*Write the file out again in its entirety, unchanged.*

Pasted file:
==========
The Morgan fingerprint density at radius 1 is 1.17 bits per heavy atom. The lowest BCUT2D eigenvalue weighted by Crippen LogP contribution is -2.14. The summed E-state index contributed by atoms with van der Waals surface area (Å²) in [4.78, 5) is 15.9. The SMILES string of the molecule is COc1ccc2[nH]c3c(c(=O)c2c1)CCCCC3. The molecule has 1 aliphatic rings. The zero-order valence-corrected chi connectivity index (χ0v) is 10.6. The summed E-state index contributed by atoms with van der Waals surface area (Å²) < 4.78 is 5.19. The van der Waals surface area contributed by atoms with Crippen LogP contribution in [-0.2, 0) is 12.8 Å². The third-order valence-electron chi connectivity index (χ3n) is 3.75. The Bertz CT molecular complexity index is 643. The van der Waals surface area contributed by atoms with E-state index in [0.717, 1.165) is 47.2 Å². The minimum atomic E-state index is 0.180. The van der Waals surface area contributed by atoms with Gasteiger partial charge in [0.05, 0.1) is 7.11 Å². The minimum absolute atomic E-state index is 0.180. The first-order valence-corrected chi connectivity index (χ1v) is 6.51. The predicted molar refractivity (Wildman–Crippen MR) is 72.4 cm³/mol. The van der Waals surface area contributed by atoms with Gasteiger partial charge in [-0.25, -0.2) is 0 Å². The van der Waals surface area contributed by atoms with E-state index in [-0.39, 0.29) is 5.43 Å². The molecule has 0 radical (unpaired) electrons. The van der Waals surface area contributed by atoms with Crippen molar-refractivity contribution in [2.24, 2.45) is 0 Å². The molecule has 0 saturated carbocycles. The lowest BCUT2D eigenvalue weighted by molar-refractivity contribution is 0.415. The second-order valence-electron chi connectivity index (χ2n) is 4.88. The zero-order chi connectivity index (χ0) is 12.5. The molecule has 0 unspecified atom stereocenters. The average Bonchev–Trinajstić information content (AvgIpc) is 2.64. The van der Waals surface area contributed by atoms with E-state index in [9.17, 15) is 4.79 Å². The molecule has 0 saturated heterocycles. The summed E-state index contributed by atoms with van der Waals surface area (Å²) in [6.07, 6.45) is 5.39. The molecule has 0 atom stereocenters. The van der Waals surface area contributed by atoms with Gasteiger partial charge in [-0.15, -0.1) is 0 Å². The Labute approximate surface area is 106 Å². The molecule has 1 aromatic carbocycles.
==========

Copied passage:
The Morgan fingerprint density at radius 1 is 1.17 bits per heavy atom. The lowest BCUT2D eigenvalue weighted by Crippen LogP contribution is -2.14. The summed E-state index contributed by atoms with van der Waals surface area (Å²) in [4.78, 5) is 15.9. The SMILES string of the molecule is COc1ccc2[nH]c3c(c(=O)c2c1)CCCCC3. The molecule has 1 aliphatic rings. The zero-order valence-corrected chi connectivity index (χ0v) is 10.6. The summed E-state index contributed by atoms with van der Waals surface area (Å²) < 4.78 is 5.19. The van der Waals surface area contributed by atoms with Crippen LogP contribution in [-0.2, 0) is 12.8 Å². The third-order valence-electron chi connectivity index (χ3n) is 3.75. The Bertz CT molecular complexity index is 643. The van der Waals surface area contributed by atoms with E-state index in [0.717, 1.165) is 47.2 Å². The minimum atomic E-state index is 0.180. The van der Waals surface area contributed by atoms with Gasteiger partial charge in [0.05, 0.1) is 7.11 Å². The minimum absolute atomic E-state index is 0.180. The first-order valence-corrected chi connectivity index (χ1v) is 6.51. The predicted molar refractivity (Wildman–Crippen MR) is 72.4 cm³/mol. The van der Waals surface area contributed by atoms with Gasteiger partial charge in [-0.25, -0.2) is 0 Å². The van der Waals surface area contributed by atoms with E-state index in [-0.39, 0.29) is 5.43 Å². The molecule has 0 radical (unpaired) electrons. The van der Waals surface area contributed by atoms with Crippen molar-refractivity contribution in [2.24, 2.45) is 0 Å². The molecule has 0 saturated carbocycles. The lowest BCUT2D eigenvalue weighted by molar-refractivity contribution is 0.415. The second-order valence-electron chi connectivity index (χ2n) is 4.88. The zero-order chi connectivity index (χ0) is 12.5. The molecule has 0 unspecified atom stereocenters. The average Bonchev–Trinajstić information content (AvgIpc) is 2.64. The van der Waals surface area contributed by atoms with E-state index in [9.17, 15) is 4.79 Å². The molecule has 0 saturated heterocycles. The summed E-state index contributed by atoms with van der Waals surface area (Å²) in [6.07, 6.45) is 5.39. The molecule has 0 atom stereocenters. The van der Waals surface area contributed by atoms with Gasteiger partial charge in [-0.15, -0.1) is 0 Å². The Labute approximate surface area is 106 Å². The molecule has 1 aromatic carbocycles.